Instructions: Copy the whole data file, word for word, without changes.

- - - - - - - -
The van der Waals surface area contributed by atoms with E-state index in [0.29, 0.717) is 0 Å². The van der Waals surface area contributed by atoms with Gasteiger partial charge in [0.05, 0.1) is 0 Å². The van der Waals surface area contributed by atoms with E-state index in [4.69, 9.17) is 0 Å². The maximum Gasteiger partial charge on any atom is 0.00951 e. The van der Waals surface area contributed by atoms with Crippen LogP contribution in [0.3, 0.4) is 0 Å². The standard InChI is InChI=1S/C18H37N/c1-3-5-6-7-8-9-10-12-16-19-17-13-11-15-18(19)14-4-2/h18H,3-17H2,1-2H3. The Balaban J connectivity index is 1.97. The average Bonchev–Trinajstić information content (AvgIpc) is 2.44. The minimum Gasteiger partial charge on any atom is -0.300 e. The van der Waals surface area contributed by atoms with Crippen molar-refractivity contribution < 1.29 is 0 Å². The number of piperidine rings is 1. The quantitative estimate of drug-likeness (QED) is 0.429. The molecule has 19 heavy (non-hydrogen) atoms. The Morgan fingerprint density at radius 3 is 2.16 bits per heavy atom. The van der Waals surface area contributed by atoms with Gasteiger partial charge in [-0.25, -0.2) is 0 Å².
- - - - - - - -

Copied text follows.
The van der Waals surface area contributed by atoms with E-state index in [0.29, 0.717) is 0 Å². The van der Waals surface area contributed by atoms with Gasteiger partial charge in [0.05, 0.1) is 0 Å². The van der Waals surface area contributed by atoms with E-state index in [4.69, 9.17) is 0 Å². The maximum Gasteiger partial charge on any atom is 0.00951 e. The van der Waals surface area contributed by atoms with Crippen LogP contribution in [0.3, 0.4) is 0 Å². The standard InChI is InChI=1S/C18H37N/c1-3-5-6-7-8-9-10-12-16-19-17-13-11-15-18(19)14-4-2/h18H,3-17H2,1-2H3. The Balaban J connectivity index is 1.97. The average Bonchev–Trinajstić information content (AvgIpc) is 2.44. The minimum Gasteiger partial charge on any atom is -0.300 e. The van der Waals surface area contributed by atoms with Crippen molar-refractivity contribution < 1.29 is 0 Å². The number of piperidine rings is 1. The quantitative estimate of drug-likeness (QED) is 0.429. The molecule has 19 heavy (non-hydrogen) atoms. The Morgan fingerprint density at radius 3 is 2.16 bits per heavy atom. The van der Waals surface area contributed by atoms with Gasteiger partial charge in [-0.25, -0.2) is 0 Å².